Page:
Officer cleared for alleged beating of homeless vet, records show

Video released by sheriff’s office shows sequence of events after Joseph Guglielmo is brought to jail

A Montgomery County corrections officer accused in lawsuit of beating a jail inmate so severely it put him in a months-long coma and left him wheelchair bound was cleared of any wrongdoing in an internal review months after the incident, records obtained by the I-Team show.

Joseph Guglielmo sued the sheriff’s office this month claiming “defendants used excessive force on him on Jan. 15, 2015. Guglielmo, the lawsuit says, was “neither a risk to himself nor officers,” yet the officers failed to protect him.

The lawsuit says Guglielmo was a veteran suffering from PTSD who was staying at the homeless shelter before he was arrested on charges of assault and resisting arrest.

RELATED: Homeless veteran beaten into coma in jail, lawsuit alleges

The sheriff’s office conducted an internal review of the incident in April 2015. The I-Team obtained the investigation using Ohio public records law.

After speaking with the officers and medical staff involved, the investigator concluded that Sgt. Matthew Snyder used appropriate force on Guglielmo, who reportedly grabbed and pulled Snyder’s arm.

“Sergeant Snyder feared he would fall, so he pulled back, freed one arm and delivered a forearm strike to the right side of Mr. Guglielmo’s head causing his head to strike the wall,” says the internal investigation.

The report says Guglielmo failed to follow repeated orders to let go of Snyder, who then hit him twice more in the head and once in the stomach.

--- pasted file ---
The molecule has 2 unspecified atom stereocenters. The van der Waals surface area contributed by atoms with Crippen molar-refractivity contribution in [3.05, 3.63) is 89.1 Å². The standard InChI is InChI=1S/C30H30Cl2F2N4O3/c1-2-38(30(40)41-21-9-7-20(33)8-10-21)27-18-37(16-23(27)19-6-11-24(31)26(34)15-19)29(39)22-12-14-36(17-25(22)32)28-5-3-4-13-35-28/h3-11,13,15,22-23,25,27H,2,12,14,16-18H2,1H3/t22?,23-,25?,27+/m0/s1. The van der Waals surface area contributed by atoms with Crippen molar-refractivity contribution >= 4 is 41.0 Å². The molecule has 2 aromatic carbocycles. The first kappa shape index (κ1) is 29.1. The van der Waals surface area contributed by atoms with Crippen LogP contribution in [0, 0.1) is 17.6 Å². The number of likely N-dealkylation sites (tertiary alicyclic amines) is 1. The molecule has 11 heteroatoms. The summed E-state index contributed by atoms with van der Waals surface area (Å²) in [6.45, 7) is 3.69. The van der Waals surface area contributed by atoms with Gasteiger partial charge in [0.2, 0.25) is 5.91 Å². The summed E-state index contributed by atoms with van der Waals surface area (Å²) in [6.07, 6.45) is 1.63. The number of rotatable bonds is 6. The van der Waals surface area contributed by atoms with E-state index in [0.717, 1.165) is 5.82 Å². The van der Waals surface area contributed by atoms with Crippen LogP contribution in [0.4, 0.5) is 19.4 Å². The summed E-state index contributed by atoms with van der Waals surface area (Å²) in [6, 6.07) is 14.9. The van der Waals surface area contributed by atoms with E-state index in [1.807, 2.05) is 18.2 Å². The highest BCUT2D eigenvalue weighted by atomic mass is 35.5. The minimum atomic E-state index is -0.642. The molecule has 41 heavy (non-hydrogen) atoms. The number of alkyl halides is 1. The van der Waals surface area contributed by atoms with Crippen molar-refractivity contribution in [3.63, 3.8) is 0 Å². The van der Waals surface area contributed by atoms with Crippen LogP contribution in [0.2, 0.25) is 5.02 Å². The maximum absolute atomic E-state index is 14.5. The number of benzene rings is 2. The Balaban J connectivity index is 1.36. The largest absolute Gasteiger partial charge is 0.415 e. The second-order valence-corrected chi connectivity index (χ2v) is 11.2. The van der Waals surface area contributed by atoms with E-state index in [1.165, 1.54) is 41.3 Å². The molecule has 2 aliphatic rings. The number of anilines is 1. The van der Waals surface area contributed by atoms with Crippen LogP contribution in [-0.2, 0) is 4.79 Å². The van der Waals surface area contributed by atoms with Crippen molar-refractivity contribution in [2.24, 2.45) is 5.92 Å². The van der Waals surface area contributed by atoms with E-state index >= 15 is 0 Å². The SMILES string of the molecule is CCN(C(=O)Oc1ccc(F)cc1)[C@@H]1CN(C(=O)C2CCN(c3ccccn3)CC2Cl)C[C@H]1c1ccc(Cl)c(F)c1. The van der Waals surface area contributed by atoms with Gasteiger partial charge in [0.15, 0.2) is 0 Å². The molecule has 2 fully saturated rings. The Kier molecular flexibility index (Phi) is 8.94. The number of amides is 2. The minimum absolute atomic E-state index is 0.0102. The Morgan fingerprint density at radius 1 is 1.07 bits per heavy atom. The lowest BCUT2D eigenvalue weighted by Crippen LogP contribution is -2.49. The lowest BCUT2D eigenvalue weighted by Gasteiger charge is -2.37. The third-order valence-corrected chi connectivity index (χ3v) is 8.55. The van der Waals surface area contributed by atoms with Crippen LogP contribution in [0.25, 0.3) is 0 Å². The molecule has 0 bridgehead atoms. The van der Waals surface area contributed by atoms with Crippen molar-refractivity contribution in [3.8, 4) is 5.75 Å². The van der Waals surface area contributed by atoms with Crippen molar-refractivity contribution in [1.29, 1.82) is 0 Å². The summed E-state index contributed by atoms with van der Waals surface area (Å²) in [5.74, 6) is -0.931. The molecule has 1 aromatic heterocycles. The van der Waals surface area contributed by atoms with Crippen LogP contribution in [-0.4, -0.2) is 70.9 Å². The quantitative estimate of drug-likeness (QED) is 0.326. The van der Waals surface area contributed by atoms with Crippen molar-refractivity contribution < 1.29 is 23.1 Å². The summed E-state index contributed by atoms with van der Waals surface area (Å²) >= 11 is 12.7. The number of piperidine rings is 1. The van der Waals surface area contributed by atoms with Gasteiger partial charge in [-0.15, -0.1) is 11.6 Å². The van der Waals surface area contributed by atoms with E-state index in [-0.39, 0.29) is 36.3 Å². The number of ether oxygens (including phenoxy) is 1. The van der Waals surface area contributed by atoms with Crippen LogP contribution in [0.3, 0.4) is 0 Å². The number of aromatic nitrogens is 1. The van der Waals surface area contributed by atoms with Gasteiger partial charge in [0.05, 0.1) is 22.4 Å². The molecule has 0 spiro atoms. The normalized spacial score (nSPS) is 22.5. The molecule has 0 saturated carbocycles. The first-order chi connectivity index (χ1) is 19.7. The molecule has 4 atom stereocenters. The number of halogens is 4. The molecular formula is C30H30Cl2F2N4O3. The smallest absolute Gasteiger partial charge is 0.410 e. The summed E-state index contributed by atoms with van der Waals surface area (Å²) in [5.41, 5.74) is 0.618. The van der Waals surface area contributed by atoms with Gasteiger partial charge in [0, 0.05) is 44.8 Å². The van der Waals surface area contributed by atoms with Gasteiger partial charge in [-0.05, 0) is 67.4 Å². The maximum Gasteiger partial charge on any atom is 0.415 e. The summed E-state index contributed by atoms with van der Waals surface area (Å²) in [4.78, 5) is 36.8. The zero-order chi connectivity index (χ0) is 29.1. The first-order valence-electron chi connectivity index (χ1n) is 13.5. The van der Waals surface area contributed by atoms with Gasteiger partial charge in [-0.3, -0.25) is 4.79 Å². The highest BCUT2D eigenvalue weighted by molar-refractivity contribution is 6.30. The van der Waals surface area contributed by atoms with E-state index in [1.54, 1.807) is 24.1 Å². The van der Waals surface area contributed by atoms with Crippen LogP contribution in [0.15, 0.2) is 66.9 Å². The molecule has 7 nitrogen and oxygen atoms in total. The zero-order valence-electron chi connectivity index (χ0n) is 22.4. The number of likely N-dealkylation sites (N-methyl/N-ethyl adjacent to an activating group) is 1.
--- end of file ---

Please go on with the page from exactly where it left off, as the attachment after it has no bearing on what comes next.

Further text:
Guglielmo entered the jail with head wounds after allegedly resisting arrest and fighting with Dayton police when he was arrested. He arrived at the jail with his head bandaged after being treated at Grandview Hospital, the report says.

“When he was in our facility, he was banging his head on the glass door for a good period of time,” Montgomery County Sheriff Phil Plummer said in an interview Wednesday. “That was why we had to enter the cell to get him under control. Because we’re also responsible for their safety while they’re here and we have to keep them from hurting themselves. So as the officers, the sergeant went in to cease, eliminate that behavior, he attacks the sergeant. The sergeant did use some force on him and defended himself. So that’s why he’s cleared of any wrongdoing.”

Video obtained by the I-Team does not show the altercation in the jail. It shows six corrections officers — one apparently carrying pepper spray — enter his cell after Guglielmo pounded on the glass with his fists over a prolonged period. The camera's view of what happened inside the cell is blocked by officers' bodies.

At 11:38 p.m. officers left the cell. An officer returned about 10 minutes later to check on Guglielmo. At that point Guglielmo apologized and requested a medic, the guard who checked on him told investigators. A nurse arrives and Guglielmo is helped to a bench outside the cell, where he sits for several minutes, the video shows.

As officers escort him to another cell for observation, Guglielmo appears to be having a hard time maintaining his balance. At 12:06 a.m. Snyder reported that Guglielmo’s feet were twitching even though he appeared to be asleep. Several medics and other officers arrive and Guglielmo is moved onto a stretcher before being transported to Miami Valley Hospital.

The investigative report says officers found Guglielmo unresponsive and a “small puddle of blood was located under Mr. Guglielmo’s face” when the medics were called.

“It was determined immediately that inmate needed to be sent out,” a jail nurse wrote.

Montgomery County Sheriff Phil Plummer said his office stands by the internal investigation.

“Unfortunately, lawsuits are one-sided, one side of the story and unfortunately, we can’t comment too much on it because it is a current lawsuit,” he said. “But I will tell you this: We did an internal investigation on that situation. Our officers were cleared of any wrongdoing. My officers have the right to defend themselves and I’ll back them 100 percent.”

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